SodaStream is a large company with an international production and distribution network. The factory in Mishor Adumim is just one of 25 such factories that the company operates around the world. In that factory, 500 of the 1300 employees are Palestinians from the West Bank. As the Christian Science Monitor‘s Christa Case Bryant explains, the main reason for their working there is for the Israeli wages:
Per capita GDP in Israel is more than 10 times that of Palestinians, while Palestinian unemployment (23 percent) is more than triple the Israeli rate (7 percent), according to figures provided to the Monitor by the Manufacturers Association of Israel.
That has prompted about 69,000 Palestinian workers – 10 percent of the Palestinian labor force – to work in the Israeli economy, where those who manage to secure a permit or risk working illegally earn an average daily wage of 164 shekels ($47), compared to 84 shekels ($24) in the PA economy.
As Bryant goes on to demonstrate, the SodaStream factory is particularly attractive as a workplace for West Bank Palestinians. Its location east of Jerusalem means much shorter travel times than companies located in Israel’s industrial centres, and whilst there is a problem with some Mishor Adumim-based companies illegally paying Palestinian workers below the Israeli minimum wage, SodaStream is not one of them.
In fact, by most accounts, the Palestinian workers at SodaStream are grateful to be there. For example, Bryant quotes a number of SodaStream employees decrying the boycott:
“Before boycotting, they should think of the workers who are going to suffer,” says a young man shivering in the pre-dawn darkness in Azzariah, a West Bank town cut off from work opportunities in Jerusalem by the concrete Israeli separation wall. Previously, he earned 20 shekels ($6) a day plucking and cleaning chickens; now he makes nearly 10 times that at SodaStream, which also provides transportation, breakfast, and lunch.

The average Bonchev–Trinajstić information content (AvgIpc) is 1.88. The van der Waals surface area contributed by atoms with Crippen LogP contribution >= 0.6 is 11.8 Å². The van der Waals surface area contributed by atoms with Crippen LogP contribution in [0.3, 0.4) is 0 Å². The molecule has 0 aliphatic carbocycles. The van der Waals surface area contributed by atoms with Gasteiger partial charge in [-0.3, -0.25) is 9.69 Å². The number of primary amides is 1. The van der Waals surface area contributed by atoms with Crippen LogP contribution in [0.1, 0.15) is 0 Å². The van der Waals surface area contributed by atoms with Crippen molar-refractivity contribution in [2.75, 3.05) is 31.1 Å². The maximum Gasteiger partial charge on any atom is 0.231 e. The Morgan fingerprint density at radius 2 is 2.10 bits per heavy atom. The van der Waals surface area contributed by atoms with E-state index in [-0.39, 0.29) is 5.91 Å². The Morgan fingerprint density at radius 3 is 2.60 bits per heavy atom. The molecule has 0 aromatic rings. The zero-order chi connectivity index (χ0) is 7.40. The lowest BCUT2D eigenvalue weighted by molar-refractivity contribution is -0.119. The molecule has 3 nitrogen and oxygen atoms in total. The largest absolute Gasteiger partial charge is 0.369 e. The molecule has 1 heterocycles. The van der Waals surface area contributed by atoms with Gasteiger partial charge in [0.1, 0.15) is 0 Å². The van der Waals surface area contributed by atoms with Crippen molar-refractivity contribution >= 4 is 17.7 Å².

As a few dozen men in hoodies and work coats trickle out of the alleys to the makeshift bus stop where they wait for their ride to the factory, another adds, “If SodaStream closes, we would be sitting in the streets doing nothing.”
Similarly, the Forward‘s Nathan Jeffay reported that:
During discussions between a Forward reporter and about a half-dozen of these Palestinian employees, conducted out of earshot of Israeli managers, none complained of labor abuses, or of receiving pay below the Israeli minimum wage. Asked about the calls by anti-occupation activists to boycott SodaStream, one spoke about the dearth of jobs in the Palestinian Authority economy.
That is not to say that there was no criticism whatsoever. Bryant did come across one worker who said he was embarrassed to work in a settlement and felt like a “slave” for working 12-hour shifts; and Reuters reporter Noah Browning quoted a “mid-level Palestinian employee” who complained about job security and a glass ceiling for non-Israelis in the company. By far the most critical account is an unverified interviewof an anonymous employee at SodaStream by Stephanie Westbrook — an American anti-Israel activist who is currently based in Rome — and published on anti-Israel website the Electronic Intifada. Needless to say, its credibility is somewhat questionable.
It is therefore apparent that, far from furthering the ongoing poverty and denial of rights of Palestinians, SodaStream is helping to improve the quality of life of its 500 Palestinian workers, as well as providing them with money to inject into the economy of the West Bank. Oxfam’s failure to recognise this speaks volumes about that charity and about the boycott movement in general.
SodaStream was not targeted for any harm that it had actually caused to anyone. Its crime was simply operating in the wrong place. For the anti-Israel movement, the mere fact of SodaStream being an Israeli company in the West Bank was enough to warrant spending the last week harassing a celebrity who dared to promote it. Such indiscriminate hatred can never be a force for good, and is particularly unbecoming of a charity like Oxfam.